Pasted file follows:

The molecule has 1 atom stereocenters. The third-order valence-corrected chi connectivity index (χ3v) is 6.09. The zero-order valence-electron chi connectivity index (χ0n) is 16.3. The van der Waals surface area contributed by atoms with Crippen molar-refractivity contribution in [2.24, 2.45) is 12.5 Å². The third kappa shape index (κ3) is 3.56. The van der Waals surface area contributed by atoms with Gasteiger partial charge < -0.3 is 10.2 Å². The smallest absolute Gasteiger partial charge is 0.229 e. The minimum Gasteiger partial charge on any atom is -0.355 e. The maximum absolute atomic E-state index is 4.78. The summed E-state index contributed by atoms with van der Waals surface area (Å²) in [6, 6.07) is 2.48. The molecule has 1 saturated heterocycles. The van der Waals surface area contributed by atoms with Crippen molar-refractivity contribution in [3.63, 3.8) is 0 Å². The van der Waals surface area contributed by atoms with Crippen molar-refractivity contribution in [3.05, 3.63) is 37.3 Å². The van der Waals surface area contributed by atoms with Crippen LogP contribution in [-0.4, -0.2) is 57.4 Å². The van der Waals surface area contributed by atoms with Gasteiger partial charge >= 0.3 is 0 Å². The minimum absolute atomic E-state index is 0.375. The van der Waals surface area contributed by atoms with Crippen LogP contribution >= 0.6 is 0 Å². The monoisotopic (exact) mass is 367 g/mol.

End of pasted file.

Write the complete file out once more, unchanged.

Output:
The molecule has 1 atom stereocenters. The third-order valence-corrected chi connectivity index (χ3v) is 6.09. The zero-order valence-electron chi connectivity index (χ0n) is 16.3. The van der Waals surface area contributed by atoms with Crippen molar-refractivity contribution in [2.24, 2.45) is 12.5 Å². The third kappa shape index (κ3) is 3.56. The van der Waals surface area contributed by atoms with Gasteiger partial charge < -0.3 is 10.2 Å². The smallest absolute Gasteiger partial charge is 0.229 e. The minimum Gasteiger partial charge on any atom is -0.355 e. The maximum absolute atomic E-state index is 4.78. The summed E-state index contributed by atoms with van der Waals surface area (Å²) in [6, 6.07) is 2.48. The molecule has 1 saturated heterocycles. The van der Waals surface area contributed by atoms with Crippen molar-refractivity contribution in [3.63, 3.8) is 0 Å². The van der Waals surface area contributed by atoms with Crippen molar-refractivity contribution in [3.05, 3.63) is 37.3 Å². The van der Waals surface area contributed by atoms with Crippen LogP contribution in [-0.4, -0.2) is 57.4 Å². The van der Waals surface area contributed by atoms with Gasteiger partial charge >= 0.3 is 0 Å². The minimum absolute atomic E-state index is 0.375. The van der Waals surface area contributed by atoms with Crippen LogP contribution >= 0.6 is 0 Å². The monoisotopic (exact) mass is 367 g/mol.